Lazy Rabbit

Lazy Rabbit

…I closed my French cookbook and made a lazy version, the one that requires the least amount of work and time in the kitchen. It was served with a glass of good brut only (lazy!), but of course, there are many choices for side dishes including spaetzle, pasta, vegetables, etc.

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Lamb Kabobs: Making Shashlik in Texas

Lamb Cabobs | Shashlyks

How authentic is this shashlyk? Well, let’s see. Instead of traditional mangal, I use shichirin and instead of grapevine — binchotan charcoals from Japan. While true Georgian shashlik is made of non-aged lamb, I choose conditioned lamb from New Zeland. Finally, the marinade is based on local herbs, vegetables, and spices. I couldn’t even find a good substitute for young Georgian wine and decided to use sake for its cleaner taste.

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Swedish Meatballs: Köttbullar

Swedish Meatballs

Yes, they exist in all cuisines of the world, in some of them — forever. Different names, kinds of meat, sauces, and seasonings depend on what is available in the region. Last night, during the class we made classic Italian meatballs with tomato sauce to serve them with fresh pasta, and I remembered how much more I like Swedish meatballs. It’s time to add my favorite school recipe to this website collection.

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Cachucha Peppers Stuffed with Green Mexican Chorizo

Cachucha Peppers Stuffed with Green  Chorizo

To compare cachucha peppers to other green chili peppers I know, I’d say they are close to Spanish padron or Japanese shishito peppers in terms of texture. They are not meaty and slightly crunchy when cooked. To my taste, cachucha peppers are very flavorful and complex with clean and fresh grassy note. There is no heat in them at all. Thus their other name is sweet chili, Ají dulce, though there is no sweetness in them at all, at least when they are green.

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Aam Kasundi | Green Mango, Green Chiles, and Mustard Sauce

Aam Kasundi, Mustard and Green Mango Sauce

I’ve been always curious about differences and similarities of neighboring countries cuisines. Differences are interesting in particular. I also know how dangerous it is to make any assumptions after just a peek inside an unknown cuisine. Yet, I dare to say the use of mustard stands out for me in traditional Bangladeshi cuisine more than anything else. Shorsher tel (mustard oil) is one of the primary cooking mediums. Mustard pastes are often an essential part of food preparation. Mustard seeds are part of Bangladeshi 5-spice mix panch phoron (equal parts of whole seeds: fenugreek, nigella, cumin, black mustard, fennel), and most of dishes are started with tempering it in mustard oil or ghee. One of the most popular dishes in Bangladesh is Shorshe Ilish, Hilsa fish in mustard sauce. All that mustard affair got me thinking. Are those of us, who are not mustard fans, missing something?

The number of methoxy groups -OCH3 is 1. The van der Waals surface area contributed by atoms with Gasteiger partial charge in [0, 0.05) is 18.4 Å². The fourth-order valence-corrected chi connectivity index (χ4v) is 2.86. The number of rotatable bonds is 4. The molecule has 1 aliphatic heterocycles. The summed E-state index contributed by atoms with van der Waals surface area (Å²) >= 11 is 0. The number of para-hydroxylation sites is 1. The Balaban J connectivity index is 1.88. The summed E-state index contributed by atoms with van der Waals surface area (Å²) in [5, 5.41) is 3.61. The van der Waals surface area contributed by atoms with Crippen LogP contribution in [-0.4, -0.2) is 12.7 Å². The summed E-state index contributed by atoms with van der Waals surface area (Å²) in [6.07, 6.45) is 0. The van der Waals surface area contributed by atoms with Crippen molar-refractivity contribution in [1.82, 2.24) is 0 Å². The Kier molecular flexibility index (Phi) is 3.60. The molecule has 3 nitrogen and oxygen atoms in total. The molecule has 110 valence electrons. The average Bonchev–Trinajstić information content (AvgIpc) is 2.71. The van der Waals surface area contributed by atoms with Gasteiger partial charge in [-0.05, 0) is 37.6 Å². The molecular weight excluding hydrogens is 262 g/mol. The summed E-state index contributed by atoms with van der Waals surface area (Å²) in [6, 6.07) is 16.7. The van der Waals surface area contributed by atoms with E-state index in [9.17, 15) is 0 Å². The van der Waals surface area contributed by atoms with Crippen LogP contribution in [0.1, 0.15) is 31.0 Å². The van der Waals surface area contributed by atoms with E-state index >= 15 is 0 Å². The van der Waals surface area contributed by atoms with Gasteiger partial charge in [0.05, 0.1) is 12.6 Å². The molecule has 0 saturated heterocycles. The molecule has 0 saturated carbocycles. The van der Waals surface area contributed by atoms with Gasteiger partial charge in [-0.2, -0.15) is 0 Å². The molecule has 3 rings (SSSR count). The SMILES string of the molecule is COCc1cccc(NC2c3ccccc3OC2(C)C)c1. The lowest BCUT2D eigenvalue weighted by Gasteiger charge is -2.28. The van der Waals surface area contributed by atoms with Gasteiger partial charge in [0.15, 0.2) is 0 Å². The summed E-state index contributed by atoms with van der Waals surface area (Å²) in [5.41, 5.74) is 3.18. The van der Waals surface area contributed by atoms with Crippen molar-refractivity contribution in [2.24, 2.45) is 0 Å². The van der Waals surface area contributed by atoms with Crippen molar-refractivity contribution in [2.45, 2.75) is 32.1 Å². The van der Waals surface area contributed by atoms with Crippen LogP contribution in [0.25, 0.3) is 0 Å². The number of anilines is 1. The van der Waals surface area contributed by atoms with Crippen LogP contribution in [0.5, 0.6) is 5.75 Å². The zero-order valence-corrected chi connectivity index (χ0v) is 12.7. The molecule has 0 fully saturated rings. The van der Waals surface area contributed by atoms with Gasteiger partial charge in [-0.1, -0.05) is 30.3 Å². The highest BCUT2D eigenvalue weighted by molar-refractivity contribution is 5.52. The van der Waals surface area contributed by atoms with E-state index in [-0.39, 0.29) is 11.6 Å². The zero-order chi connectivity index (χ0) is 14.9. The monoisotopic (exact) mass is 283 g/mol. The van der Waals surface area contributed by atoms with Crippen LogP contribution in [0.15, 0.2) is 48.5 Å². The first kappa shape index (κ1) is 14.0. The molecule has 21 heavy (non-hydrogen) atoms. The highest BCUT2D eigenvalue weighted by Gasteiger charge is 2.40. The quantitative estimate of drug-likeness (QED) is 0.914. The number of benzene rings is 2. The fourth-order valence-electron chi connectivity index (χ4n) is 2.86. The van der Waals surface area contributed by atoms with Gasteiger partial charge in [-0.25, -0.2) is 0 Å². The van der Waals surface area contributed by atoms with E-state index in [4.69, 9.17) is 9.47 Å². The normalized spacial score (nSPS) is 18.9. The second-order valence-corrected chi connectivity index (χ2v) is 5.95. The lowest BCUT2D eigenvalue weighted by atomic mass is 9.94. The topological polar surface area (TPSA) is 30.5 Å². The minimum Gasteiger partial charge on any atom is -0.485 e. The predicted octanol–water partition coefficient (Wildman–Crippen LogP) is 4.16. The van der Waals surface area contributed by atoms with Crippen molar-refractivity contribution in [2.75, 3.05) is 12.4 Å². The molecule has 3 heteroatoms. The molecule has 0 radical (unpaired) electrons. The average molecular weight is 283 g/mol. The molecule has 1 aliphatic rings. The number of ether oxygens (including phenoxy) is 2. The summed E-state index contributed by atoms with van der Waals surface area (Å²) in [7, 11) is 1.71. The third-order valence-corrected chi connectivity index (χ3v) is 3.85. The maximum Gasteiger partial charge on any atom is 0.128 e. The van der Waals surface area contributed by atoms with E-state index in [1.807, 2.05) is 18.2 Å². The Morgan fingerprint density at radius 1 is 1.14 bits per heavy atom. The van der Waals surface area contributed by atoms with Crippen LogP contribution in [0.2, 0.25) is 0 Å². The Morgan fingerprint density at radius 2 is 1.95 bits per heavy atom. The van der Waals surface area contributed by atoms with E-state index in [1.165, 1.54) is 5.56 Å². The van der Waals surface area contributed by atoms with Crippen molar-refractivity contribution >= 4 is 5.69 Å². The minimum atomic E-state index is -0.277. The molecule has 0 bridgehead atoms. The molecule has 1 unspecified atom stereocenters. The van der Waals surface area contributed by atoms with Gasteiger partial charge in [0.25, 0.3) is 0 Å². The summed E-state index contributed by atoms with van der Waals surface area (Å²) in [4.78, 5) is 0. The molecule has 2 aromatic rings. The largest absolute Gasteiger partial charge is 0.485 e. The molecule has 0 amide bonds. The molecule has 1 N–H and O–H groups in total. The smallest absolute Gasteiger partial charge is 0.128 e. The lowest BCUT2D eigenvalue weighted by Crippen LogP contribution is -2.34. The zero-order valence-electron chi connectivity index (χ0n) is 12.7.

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Chimmichurri

Chimmichurri

Chimmichurri is a sauce originally from Argentina and Uruguay. Its main ingredients are oil, water and/or vinegar, parsley, garlic, and other herbs, spices, and vegetables. It’s perfect for grilled meats, but it is also good with so many other foods, including vegetarian — grilled vegetables, fresh goat cheese, mozzarella and burrata, toasted bread, etc. Someone said that when you add chimmichurri to the dish, it fills like you are dining in the middle of the herb garden. So true!

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Basting Sauce for Japanese Grill

Pseudo Tare for Yakitori

Tare (垂れ?, “tar-eh”) is a general term in Japanese cuisine for basting sauces used for grilling. Mannen Tare (10,000 year old sauce) is and old school tare created by continuous use in traditional yakitori joints, where skewers are partially grilled, dipped into the tare, and then grilled to doneness. Every dipped skewer brings some drippings of dissolved proteins and fats into the sauce, which makes its flavor more complex and concentrated. At home, we can make a pseudo version of tare adjusted to our taste.

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Chicken and Portobello Mushrooms Julienne

Portioned Chicken amd Mushroom Julienne

While the rest of the world used this word to describe a matchstick knife cut, for Russian-speaking culinary community julienne has always been a chicken and mushroom casserole en cocotte. This legendary dish was extremely popular during the Soviet era in high-end restaurants as well as at home. Naturally, the assumption was that the recipe is a result of French influence on pre-revolution Russian cuisine. All stories I know about this dish are mostly anecdotes. Many different recipes claim to be original. Some insist on using mushrooms, preferably porchini. Other include cooked chicken and other vegetables. Restaurant versions often add bechamel or mornay sauces, while home cooks prefer sour cream. Everybody makes this dish adjusted to their personal taste, keeping the same only basic ingredients and the way it is served. Russian julienne has to be cooked individually portioned in mini casseroles and covered with a generous amount of cheese to melt on top. It is simple and delicious!

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